• Radish

    Sheri – depending on where you live – it should be available in middle eastern stores, or Russian delis for that matter. You can always do an online search for it – totally worth it, I promise!

  • shayma

    beautiful. i love pomegranate molasses and never thought of pairing it with wine in a dish. everything here seems to be made for each other- the brisket, the prunes, the merlot- a beautiful combination. and gorgeous photos.

  • Kate @ Savour Fare

    As a fellow worker of long hours, have you thought about a crock pot? I know, I know, visions of cream of mushroom soup abound, but brisket is one of my favorite things to cook in the crockpot – for this I’d probably drain the tomatoes and cut the Merlot in half.

  • Radish

    Kate – I have — it’s next on my list of kitchen indulgences. :) Cutting the tomatoes/wine in half makes sense if slow-cooker is your method.

  • Mark Scarbrough

    I’m with you about the slow braises: the absolute best. But I also agree with Kate: the slow cooker. I introduced my Manhattan partner to one–and he’s never looked back. It’s nice to know us hicks can teach the callous sophisticates a thing or two!

  • diva

    I’ve not made brisket but I must at some point. It looks too delicious. And yes, slow cooked meats are simply the best. So rustic, easy and feel-good. Also great for sharing round the table. :) Delicious blog you have!

  • Sprout

    This sounds like an incredibly sexy dish. Definitely not something you’d serve to somebody you feel
    so-so about.

    Thanks for sharing!

  • Radish

    Becky – I’m sure you’d get a great tasting dish. Not sure if it would be brisket, as I’m unfamiliar with elk cuts. I would try it and see!

  • Darrel

    In your ingredients you mention using maple syrup, but in the directions there is nary a peep about it. Do you add it at the same time as the pomegranate molasses and vinegar?

  • Radish

    Darrel – thank you for pointing out and yes, that’s when you add it. I’ll change it now.

  • Food (totally)! « Wandering Goats

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  • Irina

    This looks great! I’m trying to convince my mother to make it for the upcoming holidays. I have a question about the pomegranate molasses: what does it look like (packaging). I’ve seen different pomegranate syrup-type products in Russian stores (with a green label?), but I’m not sure if that’s what you mean.

  • Radish

    Irina – they come in different brands/packaging colors, but I’ve seen the one you describe, so yes, you’ve got the right idea. Your mom should totally make this for the holidays! :)

  • Alana

    I just came across this recipe and am hoping to make it tonight. My Syrian father usually keeps me well stocked with pomegranate molasses but I just used the last of it. Any ideas on what I could substitute it with?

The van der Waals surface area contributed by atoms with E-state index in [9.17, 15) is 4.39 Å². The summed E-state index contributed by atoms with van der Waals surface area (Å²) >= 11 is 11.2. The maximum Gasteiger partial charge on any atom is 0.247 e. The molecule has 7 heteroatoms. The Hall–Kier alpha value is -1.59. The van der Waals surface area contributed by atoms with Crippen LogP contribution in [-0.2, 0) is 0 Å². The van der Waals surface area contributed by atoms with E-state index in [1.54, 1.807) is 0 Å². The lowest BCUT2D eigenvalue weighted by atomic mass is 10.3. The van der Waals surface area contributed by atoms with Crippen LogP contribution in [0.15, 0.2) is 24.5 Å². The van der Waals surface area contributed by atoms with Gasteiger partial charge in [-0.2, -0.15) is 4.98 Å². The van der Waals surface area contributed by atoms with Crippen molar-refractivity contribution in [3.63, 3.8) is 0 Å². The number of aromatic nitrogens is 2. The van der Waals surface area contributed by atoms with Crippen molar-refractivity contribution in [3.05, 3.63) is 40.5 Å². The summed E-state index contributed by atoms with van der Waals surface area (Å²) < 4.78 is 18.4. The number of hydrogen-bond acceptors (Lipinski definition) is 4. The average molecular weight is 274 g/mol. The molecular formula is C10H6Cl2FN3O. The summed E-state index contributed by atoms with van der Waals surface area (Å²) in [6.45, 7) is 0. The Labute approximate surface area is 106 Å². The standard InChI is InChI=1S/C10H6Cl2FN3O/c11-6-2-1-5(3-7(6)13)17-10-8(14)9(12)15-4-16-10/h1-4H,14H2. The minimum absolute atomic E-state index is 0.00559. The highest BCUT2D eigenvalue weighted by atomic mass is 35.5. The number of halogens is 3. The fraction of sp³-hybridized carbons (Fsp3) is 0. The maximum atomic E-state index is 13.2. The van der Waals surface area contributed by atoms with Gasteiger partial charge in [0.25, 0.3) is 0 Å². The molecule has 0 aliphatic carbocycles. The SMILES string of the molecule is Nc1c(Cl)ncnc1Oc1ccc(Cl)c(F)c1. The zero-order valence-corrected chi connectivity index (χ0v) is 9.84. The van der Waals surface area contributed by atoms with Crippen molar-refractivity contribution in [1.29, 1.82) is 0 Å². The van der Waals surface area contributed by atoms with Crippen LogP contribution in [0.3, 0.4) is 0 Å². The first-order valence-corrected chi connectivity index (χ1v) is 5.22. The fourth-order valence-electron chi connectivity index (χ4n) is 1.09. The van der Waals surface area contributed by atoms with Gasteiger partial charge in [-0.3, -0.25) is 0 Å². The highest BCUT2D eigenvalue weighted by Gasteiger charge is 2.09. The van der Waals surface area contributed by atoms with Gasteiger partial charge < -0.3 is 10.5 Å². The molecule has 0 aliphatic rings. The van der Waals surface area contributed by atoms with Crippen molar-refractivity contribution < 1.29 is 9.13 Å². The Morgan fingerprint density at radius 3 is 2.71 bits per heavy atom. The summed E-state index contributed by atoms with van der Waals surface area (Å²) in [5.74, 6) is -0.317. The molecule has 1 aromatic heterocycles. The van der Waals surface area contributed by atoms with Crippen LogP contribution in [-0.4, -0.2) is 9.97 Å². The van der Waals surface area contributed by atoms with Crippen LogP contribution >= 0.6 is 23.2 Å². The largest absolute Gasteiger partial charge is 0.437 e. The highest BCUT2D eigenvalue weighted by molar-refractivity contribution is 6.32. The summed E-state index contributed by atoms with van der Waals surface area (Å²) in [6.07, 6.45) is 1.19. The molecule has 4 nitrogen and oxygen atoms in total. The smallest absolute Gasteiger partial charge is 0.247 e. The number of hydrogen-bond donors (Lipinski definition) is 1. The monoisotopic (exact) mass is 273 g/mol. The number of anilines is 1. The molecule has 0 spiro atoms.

• Radish

    Alana – tough one, but I would use more red wine and a ton of prunes and dried apricots. In my head, when it cooks down it’ll be very close to what pomegranate molasses will cook down to. Good luck!

  • Enid Pearlman

    Found your recipe for the Brisket with Pomegranite Molasses & Dried Fruit on Serious Eats. (Even with dedicated searching, can find no other mention of it anywhere). But, have a couple of questions:

    I) It seems to be similar to Levana Kirschenbaum’s Sweet and Sour Brisket (with which I have ahd marvelous results for the last two years. However it is minlus one item that has become a problem, soy sauce (we have a regular guest with allergies). My questions are, apple cider and apple cider vinegar? And is it really very important to use the unfiltered cider vinegar. Have so much going on, chasing around for unfiltered is something I would love to avoid. Second, I plan to make it a day or two in advance, and will reduce and slice the day of – – Do you see any problems with this? Hubby is looking forward to all those melted fruits. Sounds lovely!!!

    Thank you in advance for your guidance.

    [email protected]

  • Radish

    Enid – no need for unfiltered – I think it’s a better product to have overall, but not the end of the world if you have the regular stuff.

  • Anna

    This looks pretty good. I think I will try it. What is a typical braising temperature? I am new to the wide world of cooking.

  • Radish

    Anna – good luck!! You braise at 325 typically. Or lower, if you like, but the it’ll take longer – so adjust the time accordingly.

  • heather

    this looks delish. what kind of veggie sidedishes would you think to serve this with? squash maybe?…or is that a legume? :)

  • Radish

    heather – most commonly i serve brisket with roasted potatoes and a stewed carrot dish called, Tsimmes. Squash can definitely work. Squash isn’t a legume, it’s a vegetable, but legumes (beans) will work as well.

  • Lori

    Thank you for posting this recipe! I am cooking it in my pressure cooker as I type. It smells SO good. The typical time for pressure cooking brisket is 45-60 minutes. I’ll let you know how it turns out.

  • Patricia Loewy

    I am aware that most of the comments are years old, but in case you read this, Olga, if I use this recipe in a slow cooker, how many hours would I do so? And cutting the tomatoes and wine into half, yes?

    I want to try it for this year’s Seder. It’s just our family due to Covid, but my kids really love beef lol. My brisket recipe is OK, but this one sounds like it could wow them :).